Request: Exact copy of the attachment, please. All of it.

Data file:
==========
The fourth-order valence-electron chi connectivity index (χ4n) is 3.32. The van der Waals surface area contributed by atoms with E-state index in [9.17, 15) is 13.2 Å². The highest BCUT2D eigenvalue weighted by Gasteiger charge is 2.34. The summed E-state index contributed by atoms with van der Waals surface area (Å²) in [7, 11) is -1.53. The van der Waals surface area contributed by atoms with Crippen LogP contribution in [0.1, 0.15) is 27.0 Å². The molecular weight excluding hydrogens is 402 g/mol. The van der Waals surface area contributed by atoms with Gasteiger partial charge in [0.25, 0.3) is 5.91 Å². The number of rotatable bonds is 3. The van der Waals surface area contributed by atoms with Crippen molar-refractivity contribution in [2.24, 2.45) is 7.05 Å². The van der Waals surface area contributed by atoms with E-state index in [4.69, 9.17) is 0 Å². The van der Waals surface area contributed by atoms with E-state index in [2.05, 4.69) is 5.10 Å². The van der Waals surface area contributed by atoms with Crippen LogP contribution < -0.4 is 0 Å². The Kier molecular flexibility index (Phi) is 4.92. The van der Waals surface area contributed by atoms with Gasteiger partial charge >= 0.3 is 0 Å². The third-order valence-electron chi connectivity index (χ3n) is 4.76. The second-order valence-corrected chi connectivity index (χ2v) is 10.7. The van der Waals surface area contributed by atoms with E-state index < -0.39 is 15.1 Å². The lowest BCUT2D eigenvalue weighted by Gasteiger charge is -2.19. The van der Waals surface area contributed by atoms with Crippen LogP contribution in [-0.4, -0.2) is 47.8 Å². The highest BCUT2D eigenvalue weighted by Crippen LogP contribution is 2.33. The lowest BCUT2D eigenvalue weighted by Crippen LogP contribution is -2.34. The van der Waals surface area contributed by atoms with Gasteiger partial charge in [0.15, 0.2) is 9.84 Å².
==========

The fourth-order valence-electron chi connectivity index (χ4n) is 3.32. The van der Waals surface area contributed by atoms with E-state index in [9.17, 15) is 13.2 Å². The highest BCUT2D eigenvalue weighted by Gasteiger charge is 2.34. The summed E-state index contributed by atoms with van der Waals surface area (Å²) in [7, 11) is -1.53. The van der Waals surface area contributed by atoms with Crippen LogP contribution in [0.1, 0.15) is 27.0 Å². The molecular weight excluding hydrogens is 402 g/mol. The van der Waals surface area contributed by atoms with Gasteiger partial charge in [0.25, 0.3) is 5.91 Å². The number of rotatable bonds is 3. The van der Waals surface area contributed by atoms with Crippen molar-refractivity contribution in [2.24, 2.45) is 7.05 Å². The van der Waals surface area contributed by atoms with E-state index in [4.69, 9.17) is 0 Å². The van der Waals surface area contributed by atoms with E-state index in [2.05, 4.69) is 5.10 Å². The van der Waals surface area contributed by atoms with Crippen LogP contribution < -0.4 is 0 Å². The Kier molecular flexibility index (Phi) is 4.92. The van der Waals surface area contributed by atoms with Gasteiger partial charge >= 0.3 is 0 Å². The third-order valence-electron chi connectivity index (χ3n) is 4.76. The second-order valence-corrected chi connectivity index (χ2v) is 10.7. The van der Waals surface area contributed by atoms with E-state index < -0.39 is 15.1 Å². The lowest BCUT2D eigenvalue weighted by Gasteiger charge is -2.19. The van der Waals surface area contributed by atoms with Crippen LogP contribution in [-0.4, -0.2) is 47.8 Å². The highest BCUT2D eigenvalue weighted by Crippen LogP contribution is 2.33. The lowest BCUT2D eigenvalue weighted by Crippen LogP contribution is -2.34. The van der Waals surface area contributed by atoms with Gasteiger partial charge in [0.15, 0.2) is 9.84 Å².